Legally Speaking: Clearing up questions about Trump’s travel ban
On Sunday, The Agenda co-host Joe Huizenga and I were discussing the status of President Donald Trump’s travel ban and, based on the response from listeners, I realized that there is considerable confusion about what is going on.
This is understandable considering all the legal wrangling that has taken place. To understand the status of the travel ban, you have to study and digest all the different orders issued by the eight courts that have been involved.
Or you can keep reading.
Let’s break down the case by date and what each court has decided before I sum it up for you:
• Jan. 27: Trump issued his executive order banning entry into the U.S. by citizens from seven different countries and stopping all refugees.
• Jan. 28: U.S. District Court Judge Ann Donnelly in New York issued an injunction stopping enforcement and implementation of part of the travel ban.
• Jan. 29: U.S. District Court Judge Allison Burroughs in Massachusetts issued a temporary retraining order stopping enforcement of part of the travel ban.
• Feb. 2: Trump eases restrictions related to green card holders.
• Feb. 3: U.S. District Court Judge Nathaniel Gordon in Massachusetts did not renew the temporary restraining order originally issued by Burroughs on Jan. 29.
• Feb. 3: U.S. District Court Judge James Robart in Washington enjoins enforcement of part of the travel ban.
• Feb. 5: The 9th Circuit Court of Appeals refuses Trump’s request to resume the ban.
• Feb.9: After briefs and argument, a three-judge panel of the 9th Circuit Court of Appeals refuses to reinstate the travel ban.
• March 6: Trump issues a revised travel ban (or, as I call it, travel ban 2.0) that reduces it to six countries and removes visa and green card holders.
• March 15: U.S. District Court Judge Derrick Watson issues a nationwide order that enjoins and blocks enforcement of travel ban 2.0.
• March 16: U.S. District Court Judge Theodore Chuang in Maryland blocks a part of travel ban 2.0.
• March 29: Watson extends the time for the barring of travel ban 2.0.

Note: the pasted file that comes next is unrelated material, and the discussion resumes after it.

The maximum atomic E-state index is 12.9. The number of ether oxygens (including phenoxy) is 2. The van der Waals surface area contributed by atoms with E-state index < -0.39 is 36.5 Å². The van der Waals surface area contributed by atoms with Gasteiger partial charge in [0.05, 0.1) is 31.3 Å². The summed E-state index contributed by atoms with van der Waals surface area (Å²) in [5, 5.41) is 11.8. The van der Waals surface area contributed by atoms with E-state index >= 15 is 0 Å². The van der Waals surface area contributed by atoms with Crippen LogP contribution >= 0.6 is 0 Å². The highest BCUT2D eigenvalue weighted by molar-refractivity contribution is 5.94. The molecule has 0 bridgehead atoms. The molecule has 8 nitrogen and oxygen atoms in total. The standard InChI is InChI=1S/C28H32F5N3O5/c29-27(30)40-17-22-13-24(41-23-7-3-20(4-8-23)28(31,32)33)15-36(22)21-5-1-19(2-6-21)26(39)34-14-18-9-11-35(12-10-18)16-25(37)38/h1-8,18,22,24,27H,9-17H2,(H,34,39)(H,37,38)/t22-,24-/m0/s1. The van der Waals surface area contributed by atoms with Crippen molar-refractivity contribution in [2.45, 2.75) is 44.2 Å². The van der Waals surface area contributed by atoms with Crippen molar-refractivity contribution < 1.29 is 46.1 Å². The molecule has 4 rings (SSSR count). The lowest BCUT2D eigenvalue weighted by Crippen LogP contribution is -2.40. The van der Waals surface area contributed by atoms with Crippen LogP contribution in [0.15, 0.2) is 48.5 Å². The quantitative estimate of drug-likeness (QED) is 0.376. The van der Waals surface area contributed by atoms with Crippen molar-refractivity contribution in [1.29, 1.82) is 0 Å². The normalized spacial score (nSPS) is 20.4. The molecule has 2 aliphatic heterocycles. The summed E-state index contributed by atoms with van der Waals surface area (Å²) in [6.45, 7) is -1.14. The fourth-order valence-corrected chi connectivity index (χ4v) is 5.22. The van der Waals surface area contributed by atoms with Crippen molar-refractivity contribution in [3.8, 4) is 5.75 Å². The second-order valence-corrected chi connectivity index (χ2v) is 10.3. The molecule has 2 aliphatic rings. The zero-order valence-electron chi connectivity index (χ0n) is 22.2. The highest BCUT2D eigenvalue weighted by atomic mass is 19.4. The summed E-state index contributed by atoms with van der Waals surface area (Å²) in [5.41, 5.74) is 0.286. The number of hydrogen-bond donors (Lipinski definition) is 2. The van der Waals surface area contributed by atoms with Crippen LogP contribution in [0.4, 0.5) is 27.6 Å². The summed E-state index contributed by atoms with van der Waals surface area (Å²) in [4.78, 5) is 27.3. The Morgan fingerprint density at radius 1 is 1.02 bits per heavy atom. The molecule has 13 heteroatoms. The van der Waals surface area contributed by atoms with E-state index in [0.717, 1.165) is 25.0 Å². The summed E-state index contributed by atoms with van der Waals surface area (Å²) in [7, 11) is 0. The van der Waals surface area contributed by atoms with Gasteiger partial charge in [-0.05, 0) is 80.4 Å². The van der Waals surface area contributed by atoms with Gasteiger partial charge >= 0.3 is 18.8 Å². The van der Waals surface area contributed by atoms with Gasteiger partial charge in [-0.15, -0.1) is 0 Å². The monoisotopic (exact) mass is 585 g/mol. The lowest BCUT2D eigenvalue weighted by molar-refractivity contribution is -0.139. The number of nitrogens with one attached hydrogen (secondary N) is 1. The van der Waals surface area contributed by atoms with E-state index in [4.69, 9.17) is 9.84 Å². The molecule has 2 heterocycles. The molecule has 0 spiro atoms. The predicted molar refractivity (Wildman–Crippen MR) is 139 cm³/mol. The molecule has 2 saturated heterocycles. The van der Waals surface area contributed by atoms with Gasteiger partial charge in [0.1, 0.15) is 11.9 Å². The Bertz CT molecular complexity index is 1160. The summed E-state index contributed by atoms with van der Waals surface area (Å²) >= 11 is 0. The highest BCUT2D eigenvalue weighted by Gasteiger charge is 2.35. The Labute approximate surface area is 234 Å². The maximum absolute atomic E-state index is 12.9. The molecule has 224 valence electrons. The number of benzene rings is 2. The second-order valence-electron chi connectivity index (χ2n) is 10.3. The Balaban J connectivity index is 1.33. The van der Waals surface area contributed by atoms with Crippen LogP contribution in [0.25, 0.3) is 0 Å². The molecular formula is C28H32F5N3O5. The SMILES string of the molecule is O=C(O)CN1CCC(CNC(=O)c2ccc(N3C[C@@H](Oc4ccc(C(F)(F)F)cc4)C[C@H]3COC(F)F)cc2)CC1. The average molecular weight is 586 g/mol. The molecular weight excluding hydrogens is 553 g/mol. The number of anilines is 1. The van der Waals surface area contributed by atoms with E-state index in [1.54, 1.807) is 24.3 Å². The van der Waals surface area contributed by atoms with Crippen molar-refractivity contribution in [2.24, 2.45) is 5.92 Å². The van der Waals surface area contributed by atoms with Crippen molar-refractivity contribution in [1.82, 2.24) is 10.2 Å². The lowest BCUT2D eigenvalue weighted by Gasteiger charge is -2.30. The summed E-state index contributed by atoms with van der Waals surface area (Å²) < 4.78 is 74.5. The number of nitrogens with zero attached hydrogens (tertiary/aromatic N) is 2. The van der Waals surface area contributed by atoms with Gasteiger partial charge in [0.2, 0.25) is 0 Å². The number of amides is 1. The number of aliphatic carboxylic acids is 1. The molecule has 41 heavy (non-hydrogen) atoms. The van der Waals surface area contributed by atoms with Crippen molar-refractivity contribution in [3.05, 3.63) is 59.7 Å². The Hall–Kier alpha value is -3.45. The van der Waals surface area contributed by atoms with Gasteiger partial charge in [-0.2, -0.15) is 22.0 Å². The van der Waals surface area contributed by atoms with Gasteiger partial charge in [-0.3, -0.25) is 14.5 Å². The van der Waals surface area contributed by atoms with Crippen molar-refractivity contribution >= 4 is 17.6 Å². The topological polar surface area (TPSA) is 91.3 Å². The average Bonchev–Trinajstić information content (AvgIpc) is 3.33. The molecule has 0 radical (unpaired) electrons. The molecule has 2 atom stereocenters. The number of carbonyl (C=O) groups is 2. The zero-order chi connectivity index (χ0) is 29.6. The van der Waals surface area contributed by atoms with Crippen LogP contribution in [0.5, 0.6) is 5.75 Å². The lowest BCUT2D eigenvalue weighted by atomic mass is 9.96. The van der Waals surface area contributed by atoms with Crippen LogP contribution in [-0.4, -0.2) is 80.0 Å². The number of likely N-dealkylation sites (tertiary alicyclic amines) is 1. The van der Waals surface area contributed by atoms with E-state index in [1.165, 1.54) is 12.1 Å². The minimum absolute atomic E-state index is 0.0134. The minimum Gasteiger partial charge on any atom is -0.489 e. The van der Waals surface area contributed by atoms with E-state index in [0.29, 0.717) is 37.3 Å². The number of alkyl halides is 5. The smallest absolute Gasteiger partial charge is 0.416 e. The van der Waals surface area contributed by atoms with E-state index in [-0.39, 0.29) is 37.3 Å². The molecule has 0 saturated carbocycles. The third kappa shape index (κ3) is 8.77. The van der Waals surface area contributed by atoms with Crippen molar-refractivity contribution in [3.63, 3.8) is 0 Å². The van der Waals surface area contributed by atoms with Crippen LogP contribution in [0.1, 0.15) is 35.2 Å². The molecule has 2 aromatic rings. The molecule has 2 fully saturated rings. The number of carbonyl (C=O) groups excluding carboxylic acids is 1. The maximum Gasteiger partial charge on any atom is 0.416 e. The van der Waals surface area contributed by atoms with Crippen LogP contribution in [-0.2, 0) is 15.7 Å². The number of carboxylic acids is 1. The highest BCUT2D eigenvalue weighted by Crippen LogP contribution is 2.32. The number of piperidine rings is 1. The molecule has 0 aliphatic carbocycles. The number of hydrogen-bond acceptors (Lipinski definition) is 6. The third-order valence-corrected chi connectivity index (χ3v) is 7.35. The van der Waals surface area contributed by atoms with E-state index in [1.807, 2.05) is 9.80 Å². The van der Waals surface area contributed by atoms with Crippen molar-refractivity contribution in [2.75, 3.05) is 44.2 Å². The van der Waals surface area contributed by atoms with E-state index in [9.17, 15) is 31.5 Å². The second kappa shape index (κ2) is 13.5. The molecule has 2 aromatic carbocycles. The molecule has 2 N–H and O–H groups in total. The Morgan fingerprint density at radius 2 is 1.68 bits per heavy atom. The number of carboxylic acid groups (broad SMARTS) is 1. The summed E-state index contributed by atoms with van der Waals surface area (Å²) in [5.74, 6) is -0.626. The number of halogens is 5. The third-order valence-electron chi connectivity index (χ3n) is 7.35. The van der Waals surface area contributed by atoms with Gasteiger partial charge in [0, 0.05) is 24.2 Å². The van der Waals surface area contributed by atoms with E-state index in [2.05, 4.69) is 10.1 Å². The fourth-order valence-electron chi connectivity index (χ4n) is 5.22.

• March 30: Trump appeals Watson’s ruling to the 9th Circuit Court of Appeals.
• May 8: The 4th Circuit Court of Appeals begin to hear an appeal of travel ban 2.0.
• May 25: The 4th Circuit Court of Appeals blocked travel ban 2.0.
• June 26: The Supreme Court accepts the case to be heard in its fall term and rules Trump’s ban on visitors from the six countries can be enforced if those visitors lack a “credible claim of a bona fide relationship with a person or entity in the United States.”
• July 13: Watson expands the definition of a “bona fide relationship” to include other family members, such as grandparents.
• July 14: Trump files a motion in the Supreme Court asking it to block Watson’s July 13 order.
• July 18: The Supreme Court requests Hawaii respond to the Department of Justice’s appeal of Watson’s July 13 order.
• July 19: The Supreme Court leaves Watson’s order in place that expanded the definition of bona fide relationship to include grandparents and others.
By my count, the above means that at least eight different courts have been involved in this legal battle and issued more than 12 orders, all a bit different from each other. It takes a legal statistician to keep all this straight!
Where does travel ban 2.0 stand now? Trump’s ban on visitors from Iran, Libya, Somalia, Sudan, Syria and Yemen can be enforced if those visitors lack a “credible claim of a bona fide relationship with a person or entity in the United States.”
That bona fide relationship includes parents, grandparents, grandchildren, aunts, uncles, nieces, nephews, finances, and parents/brothers/sisters-in-law.
An interesting question came in from a KTAR listener that shows just how confusing this legal quagmire has become. The question was, “How can a federal district court overrule the Supreme Court?”
This is a great question because, upon first glance, that is exactly what it looks like the judge in Hawaii did. However, Watson simply interpreted what he believed the Supreme Court meant when it ruled there must be a bona fide relationship.
You see, the Supreme Court gave us an answer but not a bright line rule. It gave us the bona fide relationship language but it did not define what that is.
This created another avenue for interpretation, discretion, subjectivity and confusion.
I would like to say that this confusion will all end when the Supreme Court issues its ruling in the fall or early winter. However, it could give us yet another avenue that keeps this legal wheel spinning.
For now, travel ban 2.0 is in effect, although it may not actually ban anyone.
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